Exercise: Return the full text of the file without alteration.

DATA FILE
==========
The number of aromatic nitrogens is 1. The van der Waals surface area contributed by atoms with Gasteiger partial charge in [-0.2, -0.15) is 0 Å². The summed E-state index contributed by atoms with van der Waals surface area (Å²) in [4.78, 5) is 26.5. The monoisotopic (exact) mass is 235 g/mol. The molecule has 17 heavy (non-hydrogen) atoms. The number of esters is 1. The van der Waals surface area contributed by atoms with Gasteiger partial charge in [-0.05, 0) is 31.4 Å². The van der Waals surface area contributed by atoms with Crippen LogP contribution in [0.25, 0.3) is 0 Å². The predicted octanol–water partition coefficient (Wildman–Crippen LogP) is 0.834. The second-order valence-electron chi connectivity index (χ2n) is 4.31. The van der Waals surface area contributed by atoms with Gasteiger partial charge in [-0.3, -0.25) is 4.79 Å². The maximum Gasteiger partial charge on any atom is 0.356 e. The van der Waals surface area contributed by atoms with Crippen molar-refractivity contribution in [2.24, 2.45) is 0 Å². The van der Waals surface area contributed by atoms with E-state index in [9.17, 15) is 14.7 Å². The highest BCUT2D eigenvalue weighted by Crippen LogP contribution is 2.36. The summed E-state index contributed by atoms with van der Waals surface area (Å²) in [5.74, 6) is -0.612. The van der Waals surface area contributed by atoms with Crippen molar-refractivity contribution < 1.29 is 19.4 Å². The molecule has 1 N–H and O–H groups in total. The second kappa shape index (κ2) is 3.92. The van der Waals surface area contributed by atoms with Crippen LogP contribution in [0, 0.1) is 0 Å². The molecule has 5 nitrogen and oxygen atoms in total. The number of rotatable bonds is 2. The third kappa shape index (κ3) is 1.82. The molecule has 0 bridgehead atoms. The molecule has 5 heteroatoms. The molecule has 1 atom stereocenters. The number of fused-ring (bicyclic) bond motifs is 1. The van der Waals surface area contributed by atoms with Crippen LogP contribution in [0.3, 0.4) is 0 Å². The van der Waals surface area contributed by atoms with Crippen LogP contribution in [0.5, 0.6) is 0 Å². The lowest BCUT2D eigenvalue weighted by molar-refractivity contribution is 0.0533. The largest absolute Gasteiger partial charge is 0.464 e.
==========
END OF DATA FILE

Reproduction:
The number of aromatic nitrogens is 1. The van der Waals surface area contributed by atoms with Gasteiger partial charge in [-0.2, -0.15) is 0 Å². The summed E-state index contributed by atoms with van der Waals surface area (Å²) in [4.78, 5) is 26.5. The monoisotopic (exact) mass is 235 g/mol. The molecule has 17 heavy (non-hydrogen) atoms. The number of esters is 1. The van der Waals surface area contributed by atoms with Gasteiger partial charge in [-0.05, 0) is 31.4 Å². The van der Waals surface area contributed by atoms with Crippen LogP contribution in [0.25, 0.3) is 0 Å². The predicted octanol–water partition coefficient (Wildman–Crippen LogP) is 0.834. The second-order valence-electron chi connectivity index (χ2n) is 4.31. The van der Waals surface area contributed by atoms with Gasteiger partial charge in [-0.3, -0.25) is 4.79 Å². The maximum Gasteiger partial charge on any atom is 0.356 e. The van der Waals surface area contributed by atoms with Crippen molar-refractivity contribution in [2.24, 2.45) is 0 Å². The van der Waals surface area contributed by atoms with E-state index in [9.17, 15) is 14.7 Å². The highest BCUT2D eigenvalue weighted by Crippen LogP contribution is 2.36. The summed E-state index contributed by atoms with van der Waals surface area (Å²) in [5.74, 6) is -0.612. The van der Waals surface area contributed by atoms with Crippen molar-refractivity contribution < 1.29 is 19.4 Å². The molecule has 1 N–H and O–H groups in total. The second kappa shape index (κ2) is 3.92. The van der Waals surface area contributed by atoms with Crippen LogP contribution in [0, 0.1) is 0 Å². The molecule has 5 nitrogen and oxygen atoms in total. The number of rotatable bonds is 2. The third kappa shape index (κ3) is 1.82. The molecule has 0 bridgehead atoms. The molecule has 5 heteroatoms. The molecule has 1 atom stereocenters. The number of fused-ring (bicyclic) bond motifs is 1. The van der Waals surface area contributed by atoms with Crippen LogP contribution in [0.3, 0.4) is 0 Å². The van der Waals surface area contributed by atoms with Crippen LogP contribution in [0.5, 0.6) is 0 Å². The lowest BCUT2D eigenvalue weighted by molar-refractivity contribution is 0.0533. The largest absolute Gasteiger partial charge is 0.464 e.